Graphics are important communication devices and can often be used effectively to represent information in less space and with greater clarity than written prose (Durbin, 2004). There are many instances where images are more powerful, entertaining and stimulating communicators than words; they fire the imagination, prompt pattern recognition (of illnesses, for example), and communicate relationships (such as locations, levels and rates). In academic writing, everything outside the main text body is ither a fi gure or a table. A table is characterised by horizontal rows and related vertical columns, each with its own heading. Tables are used to communicate both qualitative and quantitative data. All other forms of graphics, including diagrams, charts, photographs, pictures, maps, icons, graphic organisers and drawings are called figures .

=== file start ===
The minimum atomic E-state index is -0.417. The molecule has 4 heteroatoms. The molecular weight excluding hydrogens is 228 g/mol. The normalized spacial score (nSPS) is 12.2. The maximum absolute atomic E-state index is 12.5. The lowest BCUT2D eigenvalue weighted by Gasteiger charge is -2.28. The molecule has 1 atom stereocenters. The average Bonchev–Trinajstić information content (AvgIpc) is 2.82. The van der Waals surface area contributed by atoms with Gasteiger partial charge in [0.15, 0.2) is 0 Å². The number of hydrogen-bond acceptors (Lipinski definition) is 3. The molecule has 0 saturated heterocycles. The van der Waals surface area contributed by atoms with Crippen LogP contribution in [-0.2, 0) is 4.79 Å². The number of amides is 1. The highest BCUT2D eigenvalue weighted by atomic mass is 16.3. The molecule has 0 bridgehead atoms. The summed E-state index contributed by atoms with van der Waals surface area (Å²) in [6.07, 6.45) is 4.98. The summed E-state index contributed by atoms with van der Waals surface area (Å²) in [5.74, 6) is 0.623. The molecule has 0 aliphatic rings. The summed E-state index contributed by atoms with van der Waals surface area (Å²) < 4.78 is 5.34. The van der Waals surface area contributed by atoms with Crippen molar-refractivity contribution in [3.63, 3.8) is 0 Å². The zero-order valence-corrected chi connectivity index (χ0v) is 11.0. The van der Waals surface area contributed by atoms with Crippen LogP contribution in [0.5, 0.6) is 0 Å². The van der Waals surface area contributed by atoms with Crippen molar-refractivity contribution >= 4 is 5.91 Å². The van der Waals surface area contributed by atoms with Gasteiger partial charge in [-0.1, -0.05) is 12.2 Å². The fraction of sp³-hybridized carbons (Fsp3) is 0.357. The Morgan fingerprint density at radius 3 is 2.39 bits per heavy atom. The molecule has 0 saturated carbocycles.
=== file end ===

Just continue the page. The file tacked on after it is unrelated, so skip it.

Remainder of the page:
|Title of host publication||Communicating in the health sciences|
|Place of Publication||South Melbourne, VIC|
|Publisher||Oxford University Press|
|Number of pages||9|
|Edition||Third / 14|
|Publication status||Published - 2012|